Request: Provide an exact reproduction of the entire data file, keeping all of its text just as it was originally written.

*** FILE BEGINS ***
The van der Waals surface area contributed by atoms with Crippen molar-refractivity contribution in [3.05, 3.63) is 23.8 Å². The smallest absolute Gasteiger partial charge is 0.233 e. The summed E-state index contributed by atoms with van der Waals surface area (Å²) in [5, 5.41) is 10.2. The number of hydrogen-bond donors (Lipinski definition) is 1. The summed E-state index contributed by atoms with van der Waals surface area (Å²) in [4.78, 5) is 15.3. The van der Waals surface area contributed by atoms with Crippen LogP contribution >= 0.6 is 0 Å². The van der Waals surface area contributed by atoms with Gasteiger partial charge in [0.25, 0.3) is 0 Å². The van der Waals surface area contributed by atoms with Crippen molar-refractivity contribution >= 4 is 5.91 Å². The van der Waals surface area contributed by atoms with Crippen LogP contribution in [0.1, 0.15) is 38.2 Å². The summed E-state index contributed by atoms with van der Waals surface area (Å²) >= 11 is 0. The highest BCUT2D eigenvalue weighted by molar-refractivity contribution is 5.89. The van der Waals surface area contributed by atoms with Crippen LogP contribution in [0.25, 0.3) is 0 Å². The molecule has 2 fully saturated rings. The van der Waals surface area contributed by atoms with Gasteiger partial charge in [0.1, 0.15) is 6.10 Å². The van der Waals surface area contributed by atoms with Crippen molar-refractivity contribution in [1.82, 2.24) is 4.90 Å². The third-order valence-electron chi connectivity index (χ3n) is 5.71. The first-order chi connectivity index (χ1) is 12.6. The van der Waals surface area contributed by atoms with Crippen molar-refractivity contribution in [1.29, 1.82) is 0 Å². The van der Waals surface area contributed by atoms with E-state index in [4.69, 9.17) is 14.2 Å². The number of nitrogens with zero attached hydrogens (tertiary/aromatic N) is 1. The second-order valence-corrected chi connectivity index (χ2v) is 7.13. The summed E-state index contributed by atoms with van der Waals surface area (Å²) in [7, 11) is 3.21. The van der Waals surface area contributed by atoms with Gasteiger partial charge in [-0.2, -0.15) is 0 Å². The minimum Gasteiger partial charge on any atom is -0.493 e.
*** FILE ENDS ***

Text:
The van der Waals surface area contributed by atoms with Crippen molar-refractivity contribution in [3.05, 3.63) is 23.8 Å². The smallest absolute Gasteiger partial charge is 0.233 e. The summed E-state index contributed by atoms with van der Waals surface area (Å²) in [5, 5.41) is 10.2. The number of hydrogen-bond donors (Lipinski definition) is 1. The summed E-state index contributed by atoms with van der Waals surface area (Å²) in [4.78, 5) is 15.3. The van der Waals surface area contributed by atoms with Crippen LogP contribution >= 0.6 is 0 Å². The van der Waals surface area contributed by atoms with Gasteiger partial charge in [0.25, 0.3) is 0 Å². The van der Waals surface area contributed by atoms with Crippen molar-refractivity contribution >= 4 is 5.91 Å². The van der Waals surface area contributed by atoms with Crippen LogP contribution in [0.1, 0.15) is 38.2 Å². The summed E-state index contributed by atoms with van der Waals surface area (Å²) >= 11 is 0. The highest BCUT2D eigenvalue weighted by molar-refractivity contribution is 5.89. The van der Waals surface area contributed by atoms with Crippen LogP contribution in [0.25, 0.3) is 0 Å². The molecule has 2 fully saturated rings. The van der Waals surface area contributed by atoms with Gasteiger partial charge in [0.1, 0.15) is 6.10 Å². The van der Waals surface area contributed by atoms with Crippen molar-refractivity contribution in [1.82, 2.24) is 4.90 Å². The third-order valence-electron chi connectivity index (χ3n) is 5.71. The first-order chi connectivity index (χ1) is 12.6. The van der Waals surface area contributed by atoms with Crippen molar-refractivity contribution in [1.29, 1.82) is 0 Å². The van der Waals surface area contributed by atoms with E-state index in [4.69, 9.17) is 14.2 Å². The number of nitrogens with zero attached hydrogens (tertiary/aromatic N) is 1. The second-order valence-corrected chi connectivity index (χ2v) is 7.13. The summed E-state index contributed by atoms with van der Waals surface area (Å²) in [7, 11) is 3.21. The van der Waals surface area contributed by atoms with Gasteiger partial charge in [-0.2, -0.15) is 0 Å². The minimum Gasteiger partial charge on any atom is -0.493 e.